Where there is discord, let us bring harmony – how music unites us all

Music Unites us all

Where there is discord, let us bring harmony – how music unites us all

When the New York Philharmonic visited Pyongyang in February 2008, it did so under the leadership of its conductor Lorin Maazel and at their request an unprecedented live national broadcast was aired on Korean Central Television. Fast forward ten years to 2018 when some of South Korea’s biggest pop stars flew to North Korea for rare performances, attended by Kim Jong Un and members of his leadership team, that were designed to highlight the sudden thaw in inter-Korean ties.

Music as an instrument of peace is nothing new. The Salzburg Festival was founded in 1920 right after First World War    by the poet Hugo von Hofmannsthal, the stage director Max Reinhardt and the composer Richard Strauss” as a project against the crisis following World War I, the crisis of meaning, the loss of values, the identity crisis of the individual, but also of an entire people. Through the festival, feuding peoples were to be reconciled – in Salzburg, the city von Hofmannsthal called “the heart of the heart of Europe.”

The first memorandum on the plan of the festival in Salzburg placed peace and the belief in Europe at the centre of the project. This wonderful, timeless founding mission is still ongoing today.

A quarter of a century later The Edinburgh International Festival’s launch was a conscious effort to restore morale after the end of the Second World War. The idea of a Festival with a remit to “provide a platform for the flowering of the human spirit” and enrich the cultural life of Scotland, Britain and Europe took form in the wake of the Second World War. The idea of creating an international festival within the UK was first conceived by Rudolf Bing, the General Manager of Glyndebourne Opera Festival, and Audrey Mildmay (wife of John Christie) during a wartime tour of a small-scale Glyndebourne production of The Beggar’s Opera.[1]

Rudolf Bing co-founded the Festival with Henry Harvey Wood, Head of the British Council in Scotland, Sidney Newman, Reid Professor of Music at Edinburgh University, and a group of civic leaders from the City of Edinburgh, in particular Sir John Falconer.

At a more personal level, music has for long had the ability to unite people of different cultures, for music transcends language and its sounds and rhythms can move those of different backgrounds.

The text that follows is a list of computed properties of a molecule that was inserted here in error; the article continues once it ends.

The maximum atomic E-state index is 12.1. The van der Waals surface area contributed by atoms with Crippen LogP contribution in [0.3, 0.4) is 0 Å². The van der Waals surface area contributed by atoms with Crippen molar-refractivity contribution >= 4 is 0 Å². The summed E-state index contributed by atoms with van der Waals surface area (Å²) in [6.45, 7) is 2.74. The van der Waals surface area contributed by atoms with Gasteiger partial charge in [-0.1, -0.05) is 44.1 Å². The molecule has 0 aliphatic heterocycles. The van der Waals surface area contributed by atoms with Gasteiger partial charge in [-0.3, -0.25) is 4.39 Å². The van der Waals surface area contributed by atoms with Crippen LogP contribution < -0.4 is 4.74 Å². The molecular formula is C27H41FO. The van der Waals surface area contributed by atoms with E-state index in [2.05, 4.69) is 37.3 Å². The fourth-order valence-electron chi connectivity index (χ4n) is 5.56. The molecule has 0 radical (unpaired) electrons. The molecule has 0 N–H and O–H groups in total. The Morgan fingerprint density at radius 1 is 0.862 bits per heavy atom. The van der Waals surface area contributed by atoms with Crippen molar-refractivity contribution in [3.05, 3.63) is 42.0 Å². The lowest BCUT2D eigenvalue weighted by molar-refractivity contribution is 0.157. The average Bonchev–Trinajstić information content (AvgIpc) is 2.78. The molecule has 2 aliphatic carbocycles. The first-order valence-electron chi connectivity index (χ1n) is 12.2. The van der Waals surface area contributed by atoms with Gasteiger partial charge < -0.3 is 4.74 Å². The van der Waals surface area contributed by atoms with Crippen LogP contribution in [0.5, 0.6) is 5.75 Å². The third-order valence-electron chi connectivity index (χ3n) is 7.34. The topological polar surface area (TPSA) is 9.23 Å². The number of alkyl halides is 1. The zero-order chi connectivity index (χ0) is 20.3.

Two years later across the Atlantic in Aspen, Colorado, the Aspen Music Festival and Music School was launched in 1949. It has since grown to be a training ground for young-adult classical musicians, drawing more than 600 students from over 40 countries, with an average age of 23. While in Aspen, students participate in lessons, coaching, and public performances in orchestras, operas, and chamber music, sometimes playing side-by-side with AMFS artist-faculty. When there last Summer I witnessed at first hand the extraordinary growing together of young people from so many different cultures around the world and the power of music as a universal language.

Here is an example of music at work, establishing a means of communication less than two years ago:-

“The first morning at work I was placed in a room with 8 children with various disabilities, then left alone to do something with them. Thankfully, my Music Therapy professors have taught me well, and after 2 minutes of realizing how little Thai I knew, I was able to facilitate a Music Therapy session. They knew “Doe a Deer” from The Sound of Music, so I taught them motions to go with that. Before long, we were dancing around the room together, pretending to be elephants and snakes to the music. They asked to share their music with me as well, which I eagerly accepted. Without the security of language for me to communicate, I found myself more reliant on the music than ever before. That day I was reminded of this important, stunning reality: Music transcends all differences, whether it’s an extra chromosome, a neurodivergence, language barriers, or cultural differences. How powerful is that?!”

– Leah Weigel of Berklee College of Music on her experiences of working in Thailand 2016